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Please use this identifier to cite or link to this item: http://dspace.lib.cranfield.ac.uk/handle/1826/7486

Document Type: Thesis or dissertation
Title: Water cycle strategy process and its application
Authors: Cvejic, Rozalija
Supervisors: Cook, Matthew
White, Sue
Issue Date: 20-Sep-2008
Abstract: Water Cycle Strategies (WCS) have been developed for various areas of the UK. WCSs gather an evidence base which should assist with the promotion of sustainable water management and compliance with important legislation such as the Water Framework Directive (WFD). WCSs also provide evidence which influences the development of local spatial planning policy. This research explored the WCS process undertaken for Milton Keynes (England). The intention of this research was to critically assess the WCS process and its current relevance to sustainable water management, namely WFD compliance. In order to critically assess the WCS process, and to assess its potential and implications for the future of sustainable water management within spatial planning, this research was conducted in three stages and included several organisations, both regulators and regulated. The WCS process is new in spatial planning in England and is rapidly evolving due to several factors identified by this thesis, such as reforming of the spatial planning process or compliance with the WFD. The WCS process affects the influence of different stakeholders, social learning, inter-sectoral joined-up work, and the need for catchment specific evidence base. These aspects influence the outcomes of the WCS process locally, and should also aid implementation of sustainable water management in growth areas regionally and nationally. This study has indentified and analysed the influence of the WCS process so as to critically assess and discuss it. The thesis provides the reader with an insight into how sustainable water management, namely WFD compliance, may be realised in integrated spatial planning in the case of urban growth areas in England.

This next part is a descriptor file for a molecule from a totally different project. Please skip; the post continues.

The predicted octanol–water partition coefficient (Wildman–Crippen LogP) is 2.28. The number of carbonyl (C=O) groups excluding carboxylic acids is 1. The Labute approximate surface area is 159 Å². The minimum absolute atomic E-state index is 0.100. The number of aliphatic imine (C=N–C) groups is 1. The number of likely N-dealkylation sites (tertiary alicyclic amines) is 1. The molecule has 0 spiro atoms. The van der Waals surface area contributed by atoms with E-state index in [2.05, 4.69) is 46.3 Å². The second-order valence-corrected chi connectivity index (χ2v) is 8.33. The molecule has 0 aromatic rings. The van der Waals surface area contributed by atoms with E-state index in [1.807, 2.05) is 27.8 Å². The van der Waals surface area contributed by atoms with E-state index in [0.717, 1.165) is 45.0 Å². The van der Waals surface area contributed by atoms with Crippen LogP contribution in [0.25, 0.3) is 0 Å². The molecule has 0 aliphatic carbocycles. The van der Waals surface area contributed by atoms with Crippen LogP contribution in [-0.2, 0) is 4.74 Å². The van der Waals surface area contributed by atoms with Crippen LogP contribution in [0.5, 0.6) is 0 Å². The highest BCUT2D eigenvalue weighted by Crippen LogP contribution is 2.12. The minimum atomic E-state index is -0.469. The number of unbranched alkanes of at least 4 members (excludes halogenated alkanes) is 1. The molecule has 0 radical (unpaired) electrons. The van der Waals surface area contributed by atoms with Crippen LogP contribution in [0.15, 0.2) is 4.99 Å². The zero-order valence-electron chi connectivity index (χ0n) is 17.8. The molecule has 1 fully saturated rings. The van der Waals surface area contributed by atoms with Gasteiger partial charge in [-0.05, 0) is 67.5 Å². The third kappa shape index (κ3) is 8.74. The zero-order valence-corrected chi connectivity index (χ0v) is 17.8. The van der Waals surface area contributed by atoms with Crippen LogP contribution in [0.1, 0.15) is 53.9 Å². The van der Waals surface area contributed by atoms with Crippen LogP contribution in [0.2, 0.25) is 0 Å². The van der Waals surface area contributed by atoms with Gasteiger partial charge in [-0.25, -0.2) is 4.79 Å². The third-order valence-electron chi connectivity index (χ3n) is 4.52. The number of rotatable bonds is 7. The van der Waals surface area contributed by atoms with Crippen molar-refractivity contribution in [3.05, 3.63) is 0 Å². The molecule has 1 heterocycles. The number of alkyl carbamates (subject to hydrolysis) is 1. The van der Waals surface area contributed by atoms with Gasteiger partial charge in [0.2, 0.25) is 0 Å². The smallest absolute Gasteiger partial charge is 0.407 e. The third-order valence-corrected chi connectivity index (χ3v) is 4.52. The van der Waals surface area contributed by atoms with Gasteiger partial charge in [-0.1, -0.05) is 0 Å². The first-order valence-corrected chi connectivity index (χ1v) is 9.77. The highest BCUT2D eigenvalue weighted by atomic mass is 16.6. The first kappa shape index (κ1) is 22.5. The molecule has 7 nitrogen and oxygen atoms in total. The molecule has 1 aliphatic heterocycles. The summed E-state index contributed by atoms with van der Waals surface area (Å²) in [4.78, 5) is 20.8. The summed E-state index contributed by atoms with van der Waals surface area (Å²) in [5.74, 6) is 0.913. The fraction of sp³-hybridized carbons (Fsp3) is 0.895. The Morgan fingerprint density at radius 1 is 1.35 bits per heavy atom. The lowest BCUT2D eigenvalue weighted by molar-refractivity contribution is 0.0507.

URI: http://dspace.lib.cranfield.ac.uk/handle/1826/7486
Appears in Collections:PhD, EngD and MSc by research theses (School of Applied Sciences)

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